In the COLUMBA study, at a median follow-up of 7.5 months, the ORR was 41 percent for patients taking daratumumab SC as a monotherapy, compared to 37 percent for those taking daratumumab IV as a monotherapy (95 percent confidence interval [CI], 1.11 (0.89-1.37); P<0.0001).3 The ORR was similar across all clinically relevant subgroups, including bodyweight.1 The ratio of geometric means of Ctrough for daratumumab SC over daratumumab IV was 108 percent (90 percent CI, 96 percent-122 percent).1 The progression-free survival was comparable between the daratumumab SC and daratumumab IV (Hazard Ratio [HR] = 0.99; 95 percent CI, 0.78-1.26; P<0.9258).1 The median duration for each SC injection was five minutes, compared to more than three hours with IV infusions.1
The most common (>5 percent) Grade 3/4 treatment-emergent adverse events (TEAEs) were thrombocytopenia (14 percent vs. 14 percent), anaemia (13 percent vs. 14 percent) and neutropenia (13 percent vs. 8 percent).3 A lower rate of IRRs was observed in the arm that received daratumumab SC compared to daratumumab IV (13 percent vs. 35 percent, respectively) (Odds Ratio = 0.28; 95 percent CI (0.18-0.44); P<0.0001).3 The primary reasons for treatment discontinuation included progressive disease (43 percent in the SC arm vs. 44 percent in the IV arm) and adverse events (7 percent in the SC arm vs. 8 percent in the IV arm).1
“Today’s approval highlights Janssen’s commitment to gaining a better understanding of the evolving needs of people living with multiple myeloma, and to the development of new innovations, combinations, and formulations to best meet those needs,” adds Craig Tendler, M.D., Vice President, Clinical Development and Global Medical Affairs, Oncology at Janssen Research & Development, LLC.
Outside of Europe, Janssen recently received approval from the U.S. Food and Drug Administration for the SC formulation of DARZALEX – known locally as DARZALEX FASPRO™ (daratumumab and hyaluronidase-fihj) – for the treatment of patients with MM.4
In Europe, daratumumab is indicated:5
- in combination with lenalidomide and dexamethasone or with bortezomib, melphalan and prednisone for the treatment of adult patients with newly diagnosed multiple myeloma who are ineligible for autologous stem cell transplant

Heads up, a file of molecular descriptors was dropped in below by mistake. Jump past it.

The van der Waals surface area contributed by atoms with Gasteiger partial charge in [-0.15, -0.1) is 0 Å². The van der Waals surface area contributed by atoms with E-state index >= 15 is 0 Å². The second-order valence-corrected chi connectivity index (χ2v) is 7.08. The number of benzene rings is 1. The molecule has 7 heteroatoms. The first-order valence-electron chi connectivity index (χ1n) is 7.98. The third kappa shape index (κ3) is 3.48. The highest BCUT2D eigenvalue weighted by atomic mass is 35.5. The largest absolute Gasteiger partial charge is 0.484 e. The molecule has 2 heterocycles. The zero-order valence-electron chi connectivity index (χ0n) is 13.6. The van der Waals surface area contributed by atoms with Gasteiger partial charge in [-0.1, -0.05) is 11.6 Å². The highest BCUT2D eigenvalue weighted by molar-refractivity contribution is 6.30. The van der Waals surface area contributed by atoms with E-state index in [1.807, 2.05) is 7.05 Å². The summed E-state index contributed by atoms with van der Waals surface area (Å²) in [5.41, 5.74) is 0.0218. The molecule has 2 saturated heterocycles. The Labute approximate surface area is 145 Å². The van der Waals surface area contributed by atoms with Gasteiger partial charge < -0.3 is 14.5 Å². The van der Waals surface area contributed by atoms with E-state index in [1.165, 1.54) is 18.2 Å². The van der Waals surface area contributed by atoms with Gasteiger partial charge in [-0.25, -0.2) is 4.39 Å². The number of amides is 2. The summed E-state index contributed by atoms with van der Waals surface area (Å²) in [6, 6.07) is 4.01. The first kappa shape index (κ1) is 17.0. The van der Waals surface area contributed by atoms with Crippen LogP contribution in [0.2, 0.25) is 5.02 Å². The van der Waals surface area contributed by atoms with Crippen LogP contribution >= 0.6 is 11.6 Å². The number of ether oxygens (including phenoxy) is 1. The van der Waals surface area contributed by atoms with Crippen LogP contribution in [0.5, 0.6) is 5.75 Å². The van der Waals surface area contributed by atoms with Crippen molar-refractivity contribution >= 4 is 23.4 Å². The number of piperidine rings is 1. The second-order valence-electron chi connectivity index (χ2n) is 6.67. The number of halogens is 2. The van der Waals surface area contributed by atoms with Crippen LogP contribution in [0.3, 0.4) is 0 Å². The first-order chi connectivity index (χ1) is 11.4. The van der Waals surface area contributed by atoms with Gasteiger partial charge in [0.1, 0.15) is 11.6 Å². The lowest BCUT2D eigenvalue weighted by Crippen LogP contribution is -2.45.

- in combination with bortezomib, thalidomide and dexamethasone for the treatment of adult patients with newly diagnosed multiple myeloma who are eligible for autologous stem cell transplant
- in combination with lenalidomide and dexamethasone, or bortezomib and dexamethasone, for the treatment of adult patients with multiple myeloma who have received at least one prior therapy
- as monotherapy for the treatment of adult patients with relapsed and refractory multiple myeloma, whose prior therapy included a proteasome inhibitor and an immunomodulatory agent and who have demonstrated disease progression on the last therapy
About the COLUMBA Study (MMY3012)6,7
The randomised, open-label, multicentre Phase 3 study included 522 patients with multiple myeloma (MM) who had received at least three prior lines of therapy including a proteasome inhibitor (PI) and an immunomodulatory drug (IMiD), or whose disease was refractory to both a PI and an IMiD. In the arm that received daratumumab subcutaneous formulation (SC; n=263), patients (median age of 65) received a fixed dose of daratumumab 1,800 milligrams (mg) co-formulated with recombinant human hyaluronidase (rHuPH20) 2,000 Units per millilitre (U/mL), SC weekly for cycles 1 – 2, every two weeks for cycles 3 – 6, and every four weeks for cycle 7 and thereafter. In the arm that received daratumumab intravenous formulation (IV; n=259), patients (median age of 67) received 16 milligrams per kilogram (mg/kg) weekly for cycles 1 – 2, every two weeks for cycles 3 – 6, and every four weeks for cycle 7 and thereafter. Each cycle was 28 days. Patients in both treatment arms continued until disease progression or unacceptable toxicity. Co-primary endpoints were overall response rate (ORR; non-inferiority = 60 percent retention of the lower bound [20.8 percent] of the 95 percent confidence interval [CI] of the SIRIUS trial, with relative risk [RR] analysed by Farrington-Manning test) and pre-dose cycle 3, day 1 (C3D1) daratumumab Ctrough (non-inferiority = lower bound of 90 percent CI for the ratio of the geometric means [GM] ≥80 percent).